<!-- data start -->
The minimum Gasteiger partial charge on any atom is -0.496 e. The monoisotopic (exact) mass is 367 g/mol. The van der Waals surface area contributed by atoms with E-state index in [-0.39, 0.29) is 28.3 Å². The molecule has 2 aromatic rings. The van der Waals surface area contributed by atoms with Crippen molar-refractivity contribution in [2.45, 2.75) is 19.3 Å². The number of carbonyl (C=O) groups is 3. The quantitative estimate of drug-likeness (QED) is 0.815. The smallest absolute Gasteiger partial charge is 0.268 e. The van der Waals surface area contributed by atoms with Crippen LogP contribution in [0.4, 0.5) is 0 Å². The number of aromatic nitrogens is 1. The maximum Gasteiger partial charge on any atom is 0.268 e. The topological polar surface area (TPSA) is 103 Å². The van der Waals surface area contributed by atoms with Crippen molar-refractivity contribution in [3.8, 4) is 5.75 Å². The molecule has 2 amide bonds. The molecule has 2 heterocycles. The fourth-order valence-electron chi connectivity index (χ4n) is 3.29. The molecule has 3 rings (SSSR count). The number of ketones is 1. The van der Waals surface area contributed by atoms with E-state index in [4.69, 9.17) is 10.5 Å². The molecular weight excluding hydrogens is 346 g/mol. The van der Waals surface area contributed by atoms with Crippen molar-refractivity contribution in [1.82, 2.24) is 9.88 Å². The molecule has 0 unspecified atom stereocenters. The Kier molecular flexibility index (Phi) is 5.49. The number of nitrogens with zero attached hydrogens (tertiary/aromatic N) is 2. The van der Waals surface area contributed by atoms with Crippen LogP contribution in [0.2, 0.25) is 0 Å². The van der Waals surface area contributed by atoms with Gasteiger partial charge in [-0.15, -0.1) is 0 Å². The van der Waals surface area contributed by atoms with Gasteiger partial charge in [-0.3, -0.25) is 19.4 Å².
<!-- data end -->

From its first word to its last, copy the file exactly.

The minimum Gasteiger partial charge on any atom is -0.496 e. The monoisotopic (exact) mass is 367 g/mol. The van der Waals surface area contributed by atoms with E-state index in [-0.39, 0.29) is 28.3 Å². The molecule has 2 aromatic rings. The van der Waals surface area contributed by atoms with Crippen molar-refractivity contribution in [2.45, 2.75) is 19.3 Å². The number of carbonyl (C=O) groups is 3. The quantitative estimate of drug-likeness (QED) is 0.815. The smallest absolute Gasteiger partial charge is 0.268 e. The van der Waals surface area contributed by atoms with Crippen LogP contribution in [0.4, 0.5) is 0 Å². The number of aromatic nitrogens is 1. The maximum Gasteiger partial charge on any atom is 0.268 e. The topological polar surface area (TPSA) is 103 Å². The van der Waals surface area contributed by atoms with Crippen molar-refractivity contribution in [3.8, 4) is 5.75 Å². The molecule has 2 amide bonds. The molecule has 2 heterocycles. The fourth-order valence-electron chi connectivity index (χ4n) is 3.29. The molecule has 3 rings (SSSR count). The number of ketones is 1. The van der Waals surface area contributed by atoms with E-state index in [4.69, 9.17) is 10.5 Å². The molecular weight excluding hydrogens is 346 g/mol. The van der Waals surface area contributed by atoms with Crippen molar-refractivity contribution in [1.82, 2.24) is 9.88 Å². The molecule has 0 unspecified atom stereocenters. The Kier molecular flexibility index (Phi) is 5.49. The number of nitrogens with zero attached hydrogens (tertiary/aromatic N) is 2. The van der Waals surface area contributed by atoms with Crippen LogP contribution in [0.2, 0.25) is 0 Å². The van der Waals surface area contributed by atoms with Gasteiger partial charge in [-0.15, -0.1) is 0 Å². The van der Waals surface area contributed by atoms with Gasteiger partial charge in [-0.3, -0.25) is 19.4 Å².